Microsoft Was Supposed to Kill Off the Surface in 2019, Now It’s Stronger Than Ever
Microsoft recently hosted (NASDAQ:MSFT) its Surface event launching a suite of widely anticipated, and given first impressions well-received, hardware (including an Android phone) to expand its growing lineup of hardware.
But wait, it's 2019. Wasn't the Surface division supposed to be dead?
Back in 2017 one analyst firm and the COO of Lenovo claimed it would be.
Microsoft's Surface lineup of hardware was supposed to be dead this year, according to the CEO of Canalys and Lenovo's (HKG:0992) COO Gianfranco Lanci.
“The Surface performance is choppy; there are good quarters and bad quarters, overall they are not making money. It doesn’t make sense for them to be in this business," Canalys CEO Steve Brazier said at a Canalys Channels Forum back in October 2017. The division will be the target of cost-cutting in 2019.
Lenovo -- a fierce rival of Microsoft in the hardware business -- thought it might even be earlier.
“Microsoft is making a lot of money on cloud, making a lot of money on Windows and Office, but losing a lot of money on devices. It might be earlier," Lanci said on stage at the time. "And frankly speaking, it is difficult to see why they should keep losing money. For them it is a very difficult exercise to run hardware products business, they need to be careful about every single detail as the margin on this is so thin."
Even as late as a year ago, Canalys was still insisting the days were numbered for the Surface.
"It would be much more sensible for Microsoft to stop spending money on Surface and focus on its cloud and application business where it's doing really well," he said in October 2018.
For its part, Microsoft's Panos Panay, the Corporate Vice President of Devices at the company, called this all a "tabloid rumor".
The Surface's Rough Start
Analysts were probably insistent about the Surface's coming death because of how it came into the world: as a massive money-loser that poisoned relations with the company's OEM partners. At first, the device launched as a tablet-laptop hybrid that was powered by an ARM processor. This was a massive mistake as it limited compatibility with the entire x86 library of software that Windows' users relied on.
Customers hated it, and in late 2013 Microsoft took an unexpected $900 million charge to account for what it called "inventory adjustments" for the Surface RT.
"While we have work ahead of us, we are making the focused investments needed to deliver on long-term growth opportunities like cloud services," Amy Hood, the company's CFO, said at the time.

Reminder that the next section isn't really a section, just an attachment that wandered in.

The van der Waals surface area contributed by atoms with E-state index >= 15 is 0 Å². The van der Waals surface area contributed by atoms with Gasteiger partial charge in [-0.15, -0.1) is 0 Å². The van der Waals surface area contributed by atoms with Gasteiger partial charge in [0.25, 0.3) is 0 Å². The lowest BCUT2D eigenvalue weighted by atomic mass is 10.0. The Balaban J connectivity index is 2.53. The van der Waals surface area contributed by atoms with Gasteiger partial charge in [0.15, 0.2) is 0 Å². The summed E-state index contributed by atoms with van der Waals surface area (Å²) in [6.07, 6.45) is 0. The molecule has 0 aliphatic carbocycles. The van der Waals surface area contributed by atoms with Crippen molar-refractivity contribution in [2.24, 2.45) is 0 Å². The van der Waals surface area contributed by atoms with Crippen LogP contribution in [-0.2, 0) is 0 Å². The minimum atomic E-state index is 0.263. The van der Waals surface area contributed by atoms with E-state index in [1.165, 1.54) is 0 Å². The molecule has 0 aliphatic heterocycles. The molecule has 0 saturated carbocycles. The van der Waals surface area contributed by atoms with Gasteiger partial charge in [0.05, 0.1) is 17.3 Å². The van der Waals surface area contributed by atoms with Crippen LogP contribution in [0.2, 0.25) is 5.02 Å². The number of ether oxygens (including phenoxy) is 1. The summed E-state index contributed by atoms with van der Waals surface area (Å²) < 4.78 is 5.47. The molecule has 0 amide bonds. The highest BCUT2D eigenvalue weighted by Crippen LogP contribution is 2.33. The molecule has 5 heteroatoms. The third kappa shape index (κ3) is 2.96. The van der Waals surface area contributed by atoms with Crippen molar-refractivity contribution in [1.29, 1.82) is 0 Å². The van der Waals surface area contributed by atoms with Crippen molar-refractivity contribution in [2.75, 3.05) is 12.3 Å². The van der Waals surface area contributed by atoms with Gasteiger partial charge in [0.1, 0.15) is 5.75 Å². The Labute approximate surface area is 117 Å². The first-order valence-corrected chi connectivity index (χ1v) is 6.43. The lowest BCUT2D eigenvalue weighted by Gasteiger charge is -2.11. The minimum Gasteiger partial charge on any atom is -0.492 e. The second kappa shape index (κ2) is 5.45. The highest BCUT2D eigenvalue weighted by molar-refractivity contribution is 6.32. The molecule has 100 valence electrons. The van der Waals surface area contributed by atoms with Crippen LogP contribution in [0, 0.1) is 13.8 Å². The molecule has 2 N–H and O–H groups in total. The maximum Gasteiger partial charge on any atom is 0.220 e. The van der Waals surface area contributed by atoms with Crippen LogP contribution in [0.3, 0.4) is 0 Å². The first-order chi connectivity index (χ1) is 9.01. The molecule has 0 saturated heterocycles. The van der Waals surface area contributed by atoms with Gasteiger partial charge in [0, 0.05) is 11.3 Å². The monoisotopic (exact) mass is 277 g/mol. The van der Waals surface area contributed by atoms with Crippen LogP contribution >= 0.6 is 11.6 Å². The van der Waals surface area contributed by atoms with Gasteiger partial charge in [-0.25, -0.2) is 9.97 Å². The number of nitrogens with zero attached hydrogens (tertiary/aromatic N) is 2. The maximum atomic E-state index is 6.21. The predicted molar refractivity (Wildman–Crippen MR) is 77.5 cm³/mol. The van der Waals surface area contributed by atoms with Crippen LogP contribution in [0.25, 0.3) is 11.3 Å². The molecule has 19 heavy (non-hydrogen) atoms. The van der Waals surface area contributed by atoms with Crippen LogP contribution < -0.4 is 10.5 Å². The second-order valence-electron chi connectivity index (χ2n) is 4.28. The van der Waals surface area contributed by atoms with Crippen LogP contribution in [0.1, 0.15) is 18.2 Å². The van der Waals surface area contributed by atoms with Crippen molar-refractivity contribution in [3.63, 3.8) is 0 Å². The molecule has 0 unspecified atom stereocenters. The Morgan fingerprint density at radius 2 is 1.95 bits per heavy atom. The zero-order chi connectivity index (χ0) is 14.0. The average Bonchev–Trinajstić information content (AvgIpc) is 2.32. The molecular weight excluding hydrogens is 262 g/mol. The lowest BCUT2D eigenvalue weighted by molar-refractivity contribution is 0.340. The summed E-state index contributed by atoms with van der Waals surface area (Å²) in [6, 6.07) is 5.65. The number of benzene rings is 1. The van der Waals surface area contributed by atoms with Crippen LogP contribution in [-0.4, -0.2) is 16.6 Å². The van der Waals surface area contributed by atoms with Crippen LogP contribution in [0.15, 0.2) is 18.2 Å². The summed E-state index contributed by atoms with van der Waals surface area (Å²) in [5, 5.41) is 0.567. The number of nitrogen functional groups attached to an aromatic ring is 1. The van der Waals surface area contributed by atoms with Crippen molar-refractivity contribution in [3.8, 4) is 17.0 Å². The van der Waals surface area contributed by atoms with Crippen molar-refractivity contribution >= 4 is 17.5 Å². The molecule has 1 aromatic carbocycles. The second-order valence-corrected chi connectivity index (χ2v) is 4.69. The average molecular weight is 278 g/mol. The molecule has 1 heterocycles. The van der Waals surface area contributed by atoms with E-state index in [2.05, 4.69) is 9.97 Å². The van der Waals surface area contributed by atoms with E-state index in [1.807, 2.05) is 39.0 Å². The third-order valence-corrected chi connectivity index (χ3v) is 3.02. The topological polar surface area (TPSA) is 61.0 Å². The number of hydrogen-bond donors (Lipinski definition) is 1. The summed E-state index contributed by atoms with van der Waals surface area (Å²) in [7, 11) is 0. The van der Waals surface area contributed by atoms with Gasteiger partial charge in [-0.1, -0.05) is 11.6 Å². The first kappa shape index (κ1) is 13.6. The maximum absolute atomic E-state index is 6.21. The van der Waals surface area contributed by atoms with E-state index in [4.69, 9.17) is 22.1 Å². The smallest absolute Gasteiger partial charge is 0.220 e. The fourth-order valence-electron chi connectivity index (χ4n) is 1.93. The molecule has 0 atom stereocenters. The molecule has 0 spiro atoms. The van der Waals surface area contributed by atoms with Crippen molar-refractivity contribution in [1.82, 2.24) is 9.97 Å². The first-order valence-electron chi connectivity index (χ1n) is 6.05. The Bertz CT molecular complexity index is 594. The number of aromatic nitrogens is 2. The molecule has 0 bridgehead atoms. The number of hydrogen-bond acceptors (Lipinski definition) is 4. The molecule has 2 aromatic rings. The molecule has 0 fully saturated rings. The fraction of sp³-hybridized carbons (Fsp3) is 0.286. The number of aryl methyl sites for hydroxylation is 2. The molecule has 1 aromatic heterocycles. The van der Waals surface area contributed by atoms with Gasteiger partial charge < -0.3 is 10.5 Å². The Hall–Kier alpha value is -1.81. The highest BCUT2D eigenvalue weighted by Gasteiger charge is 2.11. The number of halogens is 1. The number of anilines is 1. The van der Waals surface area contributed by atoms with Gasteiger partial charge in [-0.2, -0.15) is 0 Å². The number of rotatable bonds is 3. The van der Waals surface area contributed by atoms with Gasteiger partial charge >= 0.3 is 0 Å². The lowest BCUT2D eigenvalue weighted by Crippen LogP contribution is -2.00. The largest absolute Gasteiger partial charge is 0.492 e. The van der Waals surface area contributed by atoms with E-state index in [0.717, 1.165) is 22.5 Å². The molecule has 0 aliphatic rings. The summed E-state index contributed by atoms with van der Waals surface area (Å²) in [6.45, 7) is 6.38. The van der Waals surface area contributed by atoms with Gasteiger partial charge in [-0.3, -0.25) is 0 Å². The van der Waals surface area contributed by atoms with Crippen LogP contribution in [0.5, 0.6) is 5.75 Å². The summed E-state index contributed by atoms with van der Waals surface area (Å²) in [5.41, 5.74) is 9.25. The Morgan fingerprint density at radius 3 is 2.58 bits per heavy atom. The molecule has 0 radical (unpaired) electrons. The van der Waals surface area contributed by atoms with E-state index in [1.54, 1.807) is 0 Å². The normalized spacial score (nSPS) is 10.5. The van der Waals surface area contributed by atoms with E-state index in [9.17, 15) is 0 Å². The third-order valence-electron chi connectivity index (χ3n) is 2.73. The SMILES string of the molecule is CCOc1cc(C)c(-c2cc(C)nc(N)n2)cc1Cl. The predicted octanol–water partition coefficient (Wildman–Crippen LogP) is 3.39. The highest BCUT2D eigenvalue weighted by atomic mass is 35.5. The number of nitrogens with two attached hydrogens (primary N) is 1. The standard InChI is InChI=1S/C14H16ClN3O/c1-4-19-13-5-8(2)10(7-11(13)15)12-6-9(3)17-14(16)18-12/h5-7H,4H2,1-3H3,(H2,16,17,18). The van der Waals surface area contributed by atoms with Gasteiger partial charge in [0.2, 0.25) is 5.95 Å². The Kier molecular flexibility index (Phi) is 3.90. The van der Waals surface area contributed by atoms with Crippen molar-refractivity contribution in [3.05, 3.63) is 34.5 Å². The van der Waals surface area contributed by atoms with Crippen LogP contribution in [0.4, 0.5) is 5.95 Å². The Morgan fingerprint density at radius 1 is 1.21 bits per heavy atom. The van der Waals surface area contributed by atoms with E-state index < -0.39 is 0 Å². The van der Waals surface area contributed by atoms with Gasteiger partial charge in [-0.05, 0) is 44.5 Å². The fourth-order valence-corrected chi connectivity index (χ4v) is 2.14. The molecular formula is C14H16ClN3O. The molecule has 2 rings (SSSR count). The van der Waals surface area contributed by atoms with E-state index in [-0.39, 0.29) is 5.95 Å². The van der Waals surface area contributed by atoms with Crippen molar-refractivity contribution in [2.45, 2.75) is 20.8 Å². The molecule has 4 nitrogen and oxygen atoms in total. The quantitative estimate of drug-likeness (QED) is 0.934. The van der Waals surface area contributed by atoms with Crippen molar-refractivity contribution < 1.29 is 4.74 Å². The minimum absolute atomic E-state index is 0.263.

Microsoft also thought that getting into the hardware business would poison its relationships with its hardware partners.
"Our Surface devices will compete with products made by our OEM partners, which may affect their commitment to our platform," Microsoft said in a filing with the U.S. Securities and Exchange Commission (SEC) in mid-2012. "Users may increasingly turn to these devices to perform functions that would have been performed by personal computers in the past."
In 2015 the company doubled down on this view: "Surface devices face competition from Apple, as well as other computer, tablet, and hardware manufacturers, many of which are also current or potential partners and customers."
But here we are in 2019 and the Surface is stronger than ever. In fact, as of the end of 2018 Microsoft was a top-5 PC maker in the US, coming in just behind Apple (NASDAQ:AAPL) and edging out Acer(TPE:2353).
Analysts Sometimes Get Things Wrong
Analysts aren't oracles; sometimes they get things wrong. Analysts make models with their assumptions — all couched in the best available data. Sometimes they just blow it. Or sometimes they need to make other stakeholders happy, so the narrative gets manipulated.
Remember Windows Phone? It was supposed to be a Goliath, according to analyst firms. But now it's dead as analysts didn't account for the power of the app ecosystem -- something that the Windows Phone lacked.
When Wccftech covered this topic earlier in the year, Steven Sinofsky, the once-Windows boss tweeted out something that might look like a silent endorsement of the thesis:
Windows Phone Was Supposed to be a Goliath, According to Analyst Firms https://t.co/JiNo5NcU0C “What the models can’t account for is the qualitative experience. Do consumers actually like the product?”
— Steven Sinofsky (@stevesi) June 27, 2019
Anyways. Long live the Surface!